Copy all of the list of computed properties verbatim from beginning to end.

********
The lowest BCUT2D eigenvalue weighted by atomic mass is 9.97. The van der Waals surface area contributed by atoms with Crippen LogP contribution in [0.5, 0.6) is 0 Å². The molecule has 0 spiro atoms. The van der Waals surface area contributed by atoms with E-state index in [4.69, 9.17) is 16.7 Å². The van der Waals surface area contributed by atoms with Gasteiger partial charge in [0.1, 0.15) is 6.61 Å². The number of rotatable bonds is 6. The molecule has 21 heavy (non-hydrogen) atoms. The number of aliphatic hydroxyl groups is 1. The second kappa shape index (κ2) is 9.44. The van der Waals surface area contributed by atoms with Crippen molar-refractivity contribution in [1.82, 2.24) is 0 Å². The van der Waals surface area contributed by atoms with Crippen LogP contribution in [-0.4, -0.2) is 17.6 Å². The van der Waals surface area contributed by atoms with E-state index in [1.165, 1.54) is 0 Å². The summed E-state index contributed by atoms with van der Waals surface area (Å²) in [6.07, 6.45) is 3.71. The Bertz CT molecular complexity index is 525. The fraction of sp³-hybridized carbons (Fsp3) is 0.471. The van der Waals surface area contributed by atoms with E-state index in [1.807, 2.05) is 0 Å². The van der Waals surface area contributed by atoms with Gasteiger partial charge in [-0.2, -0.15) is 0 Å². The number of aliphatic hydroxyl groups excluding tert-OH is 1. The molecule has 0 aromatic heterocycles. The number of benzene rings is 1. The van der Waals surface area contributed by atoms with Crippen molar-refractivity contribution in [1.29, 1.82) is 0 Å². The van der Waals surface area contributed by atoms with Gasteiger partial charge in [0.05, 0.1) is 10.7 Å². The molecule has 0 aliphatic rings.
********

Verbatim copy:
The lowest BCUT2D eigenvalue weighted by atomic mass is 9.97. The van der Waals surface area contributed by atoms with Crippen LogP contribution in [0.5, 0.6) is 0 Å². The molecule has 0 spiro atoms. The van der Waals surface area contributed by atoms with E-state index in [4.69, 9.17) is 16.7 Å². The van der Waals surface area contributed by atoms with Gasteiger partial charge in [0.1, 0.15) is 6.61 Å². The number of rotatable bonds is 6. The molecule has 21 heavy (non-hydrogen) atoms. The number of aliphatic hydroxyl groups is 1. The second kappa shape index (κ2) is 9.44. The van der Waals surface area contributed by atoms with Crippen molar-refractivity contribution in [1.82, 2.24) is 0 Å². The van der Waals surface area contributed by atoms with Crippen LogP contribution in [-0.4, -0.2) is 17.6 Å². The van der Waals surface area contributed by atoms with E-state index in [1.165, 1.54) is 0 Å². The summed E-state index contributed by atoms with van der Waals surface area (Å²) in [6.07, 6.45) is 3.71. The Bertz CT molecular complexity index is 525. The fraction of sp³-hybridized carbons (Fsp3) is 0.471. The van der Waals surface area contributed by atoms with E-state index in [1.807, 2.05) is 0 Å². The van der Waals surface area contributed by atoms with Gasteiger partial charge in [-0.2, -0.15) is 0 Å². The number of aliphatic hydroxyl groups excluding tert-OH is 1. The molecule has 0 aromatic heterocycles. The number of benzene rings is 1. The van der Waals surface area contributed by atoms with Crippen molar-refractivity contribution in [1.29, 1.82) is 0 Å². The van der Waals surface area contributed by atoms with Gasteiger partial charge in [0.05, 0.1) is 10.7 Å². The molecule has 0 aliphatic rings.